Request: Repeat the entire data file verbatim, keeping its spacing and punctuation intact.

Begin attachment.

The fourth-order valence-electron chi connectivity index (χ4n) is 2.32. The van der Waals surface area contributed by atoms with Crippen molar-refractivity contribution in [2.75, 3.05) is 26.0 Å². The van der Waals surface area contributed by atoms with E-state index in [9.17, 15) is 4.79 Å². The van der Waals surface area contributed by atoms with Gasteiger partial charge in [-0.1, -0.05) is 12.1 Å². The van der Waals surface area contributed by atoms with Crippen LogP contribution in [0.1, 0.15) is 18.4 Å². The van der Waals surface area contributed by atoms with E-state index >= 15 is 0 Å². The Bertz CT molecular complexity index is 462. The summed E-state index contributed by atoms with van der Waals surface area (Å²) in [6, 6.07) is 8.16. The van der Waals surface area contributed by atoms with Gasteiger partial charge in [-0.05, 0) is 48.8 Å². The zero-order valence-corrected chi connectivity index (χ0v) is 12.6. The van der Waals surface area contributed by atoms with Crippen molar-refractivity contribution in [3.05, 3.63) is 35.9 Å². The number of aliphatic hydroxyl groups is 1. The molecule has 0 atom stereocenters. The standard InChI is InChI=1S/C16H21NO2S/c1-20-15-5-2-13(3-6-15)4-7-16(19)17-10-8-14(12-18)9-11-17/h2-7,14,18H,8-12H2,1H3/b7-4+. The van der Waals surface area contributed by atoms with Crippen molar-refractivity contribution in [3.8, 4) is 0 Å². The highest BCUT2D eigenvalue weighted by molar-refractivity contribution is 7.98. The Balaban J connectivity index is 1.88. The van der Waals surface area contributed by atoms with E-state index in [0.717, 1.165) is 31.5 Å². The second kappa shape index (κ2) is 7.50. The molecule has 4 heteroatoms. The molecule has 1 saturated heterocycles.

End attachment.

The fourth-order valence-electron chi connectivity index (χ4n) is 2.32. The van der Waals surface area contributed by atoms with Crippen molar-refractivity contribution in [2.75, 3.05) is 26.0 Å². The van der Waals surface area contributed by atoms with E-state index in [9.17, 15) is 4.79 Å². The van der Waals surface area contributed by atoms with Gasteiger partial charge in [-0.1, -0.05) is 12.1 Å². The van der Waals surface area contributed by atoms with Crippen LogP contribution in [0.1, 0.15) is 18.4 Å². The van der Waals surface area contributed by atoms with E-state index >= 15 is 0 Å². The Bertz CT molecular complexity index is 462. The summed E-state index contributed by atoms with van der Waals surface area (Å²) in [6, 6.07) is 8.16. The van der Waals surface area contributed by atoms with Gasteiger partial charge in [-0.05, 0) is 48.8 Å². The zero-order valence-corrected chi connectivity index (χ0v) is 12.6. The van der Waals surface area contributed by atoms with Crippen molar-refractivity contribution in [3.05, 3.63) is 35.9 Å². The number of aliphatic hydroxyl groups is 1. The molecule has 0 atom stereocenters. The standard InChI is InChI=1S/C16H21NO2S/c1-20-15-5-2-13(3-6-15)4-7-16(19)17-10-8-14(12-18)9-11-17/h2-7,14,18H,8-12H2,1H3/b7-4+. The van der Waals surface area contributed by atoms with Crippen molar-refractivity contribution in [3.8, 4) is 0 Å². The highest BCUT2D eigenvalue weighted by molar-refractivity contribution is 7.98. The Balaban J connectivity index is 1.88. The van der Waals surface area contributed by atoms with E-state index in [0.717, 1.165) is 31.5 Å². The second kappa shape index (κ2) is 7.50. The molecule has 4 heteroatoms. The molecule has 1 saturated heterocycles.